Wall St. slides as Portugal bank worry triggers selloff

NEW YORK - US stocks fell on Thursday after the health of Portugal's top listed bank was questioned, bringing back to markets the specter of a weakened Europe.

With US stocks near record highs, the slide in Europe translated into broad selling on Wall Street. Many market participants have called for a pullback, with the steady S&P 500 yet to see a daily decline of 1 per cent or more since April 10.

Espirito Santo Financial Group (ESF.LS: Quote, Profile, Research, Stock Buzz), the largest shareholder in Portugal's Banco Espirito Santo (BES.LS: Quote, Profile, Research, Stock Buzz), suspended trading in its shares and bonds, citing "material difficulties" at parent company ESI. Shares of the bank fell 17.2 per cent. The S&P 500 financial sector .SPSY fell 1.3 per cent.

Portugal's benchmark stock index .PSI20 fell 3.8 per cent and Italy's FTSE MIB .FTMIB fell 2 per cent. An index of European bank shares was down 1.9 per cent.

The Dow Jones industrial average .DJI fell 117.1 points or 0.69 per cent, to 16,868.51, the S&P 500 .SPX lost 12.79 points or 0.65 per cent, to 1,960.04 and the Nasdaq Composite .IXIC dropped 41.37 points or 0.94 per cent, to 4,377.67.

"In a world of global news, you can always find something that is not doing well, whether it is political events in Iraq or banking in Portugal," said Rick Meckler, president of investment firm LibertyView Capital Management in Jersey City, New Jersey.

"The real test will be the earnings and that will either give confidence to people to come back in or make them realise the prices they have been paying are just too high."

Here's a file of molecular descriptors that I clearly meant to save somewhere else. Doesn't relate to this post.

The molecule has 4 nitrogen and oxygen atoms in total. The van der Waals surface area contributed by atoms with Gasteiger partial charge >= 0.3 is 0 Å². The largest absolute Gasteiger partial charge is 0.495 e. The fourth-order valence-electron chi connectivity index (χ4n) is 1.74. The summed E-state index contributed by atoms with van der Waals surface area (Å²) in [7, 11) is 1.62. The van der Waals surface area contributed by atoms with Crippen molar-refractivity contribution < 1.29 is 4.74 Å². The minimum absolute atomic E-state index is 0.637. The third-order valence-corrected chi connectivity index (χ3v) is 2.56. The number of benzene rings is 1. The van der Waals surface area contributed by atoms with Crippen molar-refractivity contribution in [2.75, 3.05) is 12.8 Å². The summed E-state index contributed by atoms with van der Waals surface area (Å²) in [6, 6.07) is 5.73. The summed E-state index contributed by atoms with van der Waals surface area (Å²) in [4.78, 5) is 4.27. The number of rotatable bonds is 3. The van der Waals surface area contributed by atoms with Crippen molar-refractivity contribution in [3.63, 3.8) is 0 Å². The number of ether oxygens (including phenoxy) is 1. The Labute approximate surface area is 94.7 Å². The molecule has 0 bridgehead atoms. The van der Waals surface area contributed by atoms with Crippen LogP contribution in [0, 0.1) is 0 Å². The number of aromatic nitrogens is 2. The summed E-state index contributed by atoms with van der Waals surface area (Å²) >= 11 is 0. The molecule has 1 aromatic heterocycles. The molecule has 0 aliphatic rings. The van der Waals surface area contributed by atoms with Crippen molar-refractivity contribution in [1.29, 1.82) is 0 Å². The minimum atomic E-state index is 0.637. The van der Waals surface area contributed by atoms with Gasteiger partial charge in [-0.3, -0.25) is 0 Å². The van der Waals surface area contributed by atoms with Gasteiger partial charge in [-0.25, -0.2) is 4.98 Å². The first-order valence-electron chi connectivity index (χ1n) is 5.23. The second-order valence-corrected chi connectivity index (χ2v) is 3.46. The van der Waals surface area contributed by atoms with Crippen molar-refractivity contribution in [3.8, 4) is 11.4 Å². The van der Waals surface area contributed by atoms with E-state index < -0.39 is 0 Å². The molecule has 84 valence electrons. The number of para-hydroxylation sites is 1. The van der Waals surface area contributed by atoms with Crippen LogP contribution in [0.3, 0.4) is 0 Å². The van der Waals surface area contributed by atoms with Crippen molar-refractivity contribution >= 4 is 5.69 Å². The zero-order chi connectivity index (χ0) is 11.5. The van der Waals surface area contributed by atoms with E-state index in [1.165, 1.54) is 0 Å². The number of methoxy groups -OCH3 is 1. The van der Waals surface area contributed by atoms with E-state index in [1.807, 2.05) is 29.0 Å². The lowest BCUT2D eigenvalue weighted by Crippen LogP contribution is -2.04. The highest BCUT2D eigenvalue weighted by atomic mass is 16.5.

Investors in Lumber Liquidators (LL.N: Quote, Profile, Research, Stock Buzz) certainly thought they were paying too much. Shares fell 21.5 per cent to $55.31 after the hardwood flooring retailer cut its earnings outlook.

Sandwich chain Potbelly Corp (PBPB.O: Quote, Profile, Research, Stock Buzz) estimated second-quarter revenue and profit below analysts expectations and its shares slid 24.2 per cent to $11.10.

Declining issues outnumbered advancing ones on the NYSE by 2,257 to 604, for a 3.74-to-1 ratio on the downside. On the Nasdaq, 2,167 issues fell and 340 rose for a 6.37-to-1 ratio favouring decliners.

The CBOE Volatility Index hit its highest since May 20 before paring gains. The VIX last week hit 10.28, its lowest level since early 2007, and was recently up 8.5 per cent at 12.64.

Earlier in the session, futures held on to steep losses after data showed filings for new US unemployment benefits claims fell last week to one of the lowest levels since before the 2007-09 recession.

In other data, US wholesale inventories rose in May, reinforcing the view that economic growth should surge in the second quarter following a weak start to the year.